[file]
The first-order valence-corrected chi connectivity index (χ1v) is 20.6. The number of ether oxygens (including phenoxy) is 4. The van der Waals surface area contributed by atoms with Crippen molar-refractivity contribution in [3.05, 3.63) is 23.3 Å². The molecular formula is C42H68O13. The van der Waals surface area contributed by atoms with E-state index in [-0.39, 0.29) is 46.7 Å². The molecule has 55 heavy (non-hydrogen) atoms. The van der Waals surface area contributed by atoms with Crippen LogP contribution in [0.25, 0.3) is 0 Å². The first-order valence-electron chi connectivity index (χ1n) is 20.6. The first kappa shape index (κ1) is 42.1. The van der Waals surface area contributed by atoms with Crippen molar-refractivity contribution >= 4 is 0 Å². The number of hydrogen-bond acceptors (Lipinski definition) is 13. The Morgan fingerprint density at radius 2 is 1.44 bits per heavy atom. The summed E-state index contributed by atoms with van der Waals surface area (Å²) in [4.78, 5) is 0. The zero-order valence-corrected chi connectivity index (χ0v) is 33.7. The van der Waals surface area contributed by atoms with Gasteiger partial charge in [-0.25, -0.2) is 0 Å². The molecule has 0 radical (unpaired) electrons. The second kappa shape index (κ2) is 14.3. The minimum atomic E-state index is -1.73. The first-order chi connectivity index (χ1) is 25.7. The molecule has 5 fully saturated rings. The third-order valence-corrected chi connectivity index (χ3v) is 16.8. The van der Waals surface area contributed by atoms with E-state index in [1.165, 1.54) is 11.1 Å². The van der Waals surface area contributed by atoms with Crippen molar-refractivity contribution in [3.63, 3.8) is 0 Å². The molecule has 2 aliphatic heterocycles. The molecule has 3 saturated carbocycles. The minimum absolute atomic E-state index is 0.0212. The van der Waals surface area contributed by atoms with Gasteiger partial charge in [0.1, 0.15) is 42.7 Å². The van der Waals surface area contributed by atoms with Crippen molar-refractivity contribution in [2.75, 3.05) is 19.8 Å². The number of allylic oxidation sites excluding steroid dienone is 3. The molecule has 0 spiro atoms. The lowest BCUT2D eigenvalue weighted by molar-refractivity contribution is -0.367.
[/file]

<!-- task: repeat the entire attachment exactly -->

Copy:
The first-order valence-corrected chi connectivity index (χ1v) is 20.6. The number of ether oxygens (including phenoxy) is 4. The van der Waals surface area contributed by atoms with Crippen molar-refractivity contribution in [3.05, 3.63) is 23.3 Å². The molecular formula is C42H68O13. The van der Waals surface area contributed by atoms with E-state index in [-0.39, 0.29) is 46.7 Å². The molecule has 55 heavy (non-hydrogen) atoms. The van der Waals surface area contributed by atoms with Crippen LogP contribution in [0.25, 0.3) is 0 Å². The first-order valence-electron chi connectivity index (χ1n) is 20.6. The first kappa shape index (κ1) is 42.1. The van der Waals surface area contributed by atoms with Crippen molar-refractivity contribution >= 4 is 0 Å². The number of hydrogen-bond acceptors (Lipinski definition) is 13. The Morgan fingerprint density at radius 2 is 1.44 bits per heavy atom. The summed E-state index contributed by atoms with van der Waals surface area (Å²) in [4.78, 5) is 0. The zero-order valence-corrected chi connectivity index (χ0v) is 33.7. The van der Waals surface area contributed by atoms with Gasteiger partial charge in [-0.25, -0.2) is 0 Å². The molecule has 0 radical (unpaired) electrons. The second kappa shape index (κ2) is 14.3. The minimum atomic E-state index is -1.73. The first-order chi connectivity index (χ1) is 25.7. The molecule has 5 fully saturated rings. The third-order valence-corrected chi connectivity index (χ3v) is 16.8. The van der Waals surface area contributed by atoms with E-state index in [1.165, 1.54) is 11.1 Å². The van der Waals surface area contributed by atoms with Crippen molar-refractivity contribution in [3.63, 3.8) is 0 Å². The molecule has 2 aliphatic heterocycles. The molecule has 3 saturated carbocycles. The minimum absolute atomic E-state index is 0.0212. The van der Waals surface area contributed by atoms with Gasteiger partial charge in [0.1, 0.15) is 42.7 Å². The van der Waals surface area contributed by atoms with Crippen molar-refractivity contribution in [2.75, 3.05) is 19.8 Å². The number of allylic oxidation sites excluding steroid dienone is 3. The molecule has 0 spiro atoms. The lowest BCUT2D eigenvalue weighted by molar-refractivity contribution is -0.367.